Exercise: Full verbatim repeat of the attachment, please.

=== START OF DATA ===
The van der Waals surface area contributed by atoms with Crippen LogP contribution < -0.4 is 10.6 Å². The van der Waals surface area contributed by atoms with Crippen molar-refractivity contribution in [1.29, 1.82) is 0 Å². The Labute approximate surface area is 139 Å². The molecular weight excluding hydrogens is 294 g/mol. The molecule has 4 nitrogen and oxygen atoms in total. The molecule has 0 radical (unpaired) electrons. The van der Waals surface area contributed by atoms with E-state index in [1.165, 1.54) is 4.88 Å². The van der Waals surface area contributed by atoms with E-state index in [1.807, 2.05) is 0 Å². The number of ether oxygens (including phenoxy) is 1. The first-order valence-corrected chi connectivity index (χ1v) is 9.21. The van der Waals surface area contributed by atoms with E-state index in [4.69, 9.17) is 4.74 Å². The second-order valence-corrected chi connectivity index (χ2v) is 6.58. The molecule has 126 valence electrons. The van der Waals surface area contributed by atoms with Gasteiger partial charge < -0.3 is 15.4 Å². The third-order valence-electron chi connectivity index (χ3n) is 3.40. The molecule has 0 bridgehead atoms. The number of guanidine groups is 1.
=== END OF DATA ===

The van der Waals surface area contributed by atoms with Crippen LogP contribution < -0.4 is 10.6 Å². The van der Waals surface area contributed by atoms with Crippen molar-refractivity contribution in [1.29, 1.82) is 0 Å². The Labute approximate surface area is 139 Å². The molecular weight excluding hydrogens is 294 g/mol. The molecule has 4 nitrogen and oxygen atoms in total. The molecule has 0 radical (unpaired) electrons. The van der Waals surface area contributed by atoms with E-state index in [1.165, 1.54) is 4.88 Å². The van der Waals surface area contributed by atoms with E-state index in [1.807, 2.05) is 0 Å². The number of ether oxygens (including phenoxy) is 1. The first-order valence-corrected chi connectivity index (χ1v) is 9.21. The van der Waals surface area contributed by atoms with E-state index in [4.69, 9.17) is 4.74 Å². The second-order valence-corrected chi connectivity index (χ2v) is 6.58. The molecule has 126 valence electrons. The van der Waals surface area contributed by atoms with Gasteiger partial charge < -0.3 is 15.4 Å². The third-order valence-electron chi connectivity index (χ3n) is 3.40. The molecule has 0 bridgehead atoms. The number of guanidine groups is 1.